According to a draft guidance document circulating in the Pentagon, the Defense Department has laid out contingency plans detailing which parts of the military would continue to operate if the federal government shuts down. (File photo / Navy)
The Defense Department has laid out contingency plans detailing which parts of the U.S. military would continue to operate if the federal government shuts down, according to a draft guidance document circulating in the Pentagon.
The 13-page memo lists specific divisions and activities that would be exempt from a government work stoppage caused by a failure by Congress to pass a 2011 budget bill or a continuing resolution.
The memo was drafted before March 4, one potential shutdown date. Congress passed a continuing resolution last week that funds the Pentagon through March 18.
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"No new guidance has been issued by the department," a DoD spokeswoman said. "All government agencies are required to develop and maintain plans for operations in the absence of appropriations, and as part of our prudent planning, the department continues to work with service and defense agency leadership."
If the U.S. federal government shuts down, all military personnel would be required to continue working without pay, according to the memo. The military would continue to operate in Afghanistan, and troops would continue to prepare for deployment. But many civilian DoD employees could be furloughed.
Acquisition officials supporting exempt activities would continue working. Central receiving points for storage of supplies and materials purchased prior to the shutdown are also positions considered exempt.
As for budget officials, "[a]ctivities necessary to control funds, record new obligations incurred in the performance of exempt activities, and manage working capital funds" would continue working, as will "[a]ctivities necessary to effect upward adjustment of obligations and the reallocation of prior-year unobligated funds in support of exempt activities," the memo said.
Contractors who work under a contract that was fully obligated upon execution could continue providing services, whether in support of exempt activities or not. But new contracts, including renewals or extensions, "may not be executed unless the contractor is supporting an exempt activity," the memo stated.
DoD would not terminate contracts or issue stop-work orders when a continuing resolution expires, "unless a new obligation of funds is required under the contract, and the contract is not required to support an exempt activity," according to the memo.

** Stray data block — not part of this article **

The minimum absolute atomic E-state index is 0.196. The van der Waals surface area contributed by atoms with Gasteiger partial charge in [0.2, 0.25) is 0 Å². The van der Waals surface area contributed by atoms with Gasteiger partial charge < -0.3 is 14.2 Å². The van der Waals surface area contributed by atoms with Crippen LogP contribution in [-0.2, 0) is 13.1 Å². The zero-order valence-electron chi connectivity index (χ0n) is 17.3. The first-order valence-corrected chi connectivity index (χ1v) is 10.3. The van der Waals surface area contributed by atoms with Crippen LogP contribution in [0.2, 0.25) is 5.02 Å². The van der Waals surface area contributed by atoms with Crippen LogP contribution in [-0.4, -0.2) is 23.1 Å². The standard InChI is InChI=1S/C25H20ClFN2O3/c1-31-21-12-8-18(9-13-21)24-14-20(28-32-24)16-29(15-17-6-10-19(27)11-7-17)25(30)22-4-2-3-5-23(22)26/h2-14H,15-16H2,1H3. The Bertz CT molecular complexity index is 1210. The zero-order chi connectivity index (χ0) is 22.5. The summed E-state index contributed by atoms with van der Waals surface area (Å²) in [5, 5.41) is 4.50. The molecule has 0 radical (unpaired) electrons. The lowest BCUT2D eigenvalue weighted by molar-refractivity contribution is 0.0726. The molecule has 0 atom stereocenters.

"In cases where new obligation is required and the contract is not required to support an exempt activity, the issuance of a stop work order or the termination of the contract will be required."
The Pentagon may continue to enter new contracts or place task orders under existing contracts to purchase supplies or services necessary to carry out the exempt activities.
"It is emphasized that this authority is to be exercised only when determined to be necessary - where delay in contracting would endanger national security or create a risk to human life or property," the memo stated.
Stan Soloway, president of the Professional Services Council (PSC), said the guidance is pretty general and not very detailed.
"Nothing in there is surprising," he said.
The Arlington, Va.-based PSC is a trade group that represents U.S. government contractors.
Soloway said he expects more detailed guidance for contractors to come from federal agencies, adding that Dan Gordon, administrator of the Office of Federal Procurement Policy, spoke with chief acquisition officers earlier in the week about what that guidance should include.
Alan Chvotkin, executive vice president and counsel for the PSC, said that though it is generally understood that contracts underway already have funding allocated for them, contractors should check on exactly what rules they are working under. Work that was funded under a previous continuing resolution may not be funded under a new one.
"We won't know until circumstances arise and details are known," Chvotkin said.
Many divisions and activities within the U.S. military's combatant commands would remain staffed during a shutdown.
For example, much of Northern Command, which is responsible for defending the United States from an attack, would remain on duty. Other workers still reporting for duty would include those supporting ballistic missile defense operations and Operation Noble Eagle, a mission involving fighter jets strategically based around the country that remain on alert to defend against an air attack or hijacked aircraft.
Christopher P. Cavas and Sarah Chacko contributed to this report.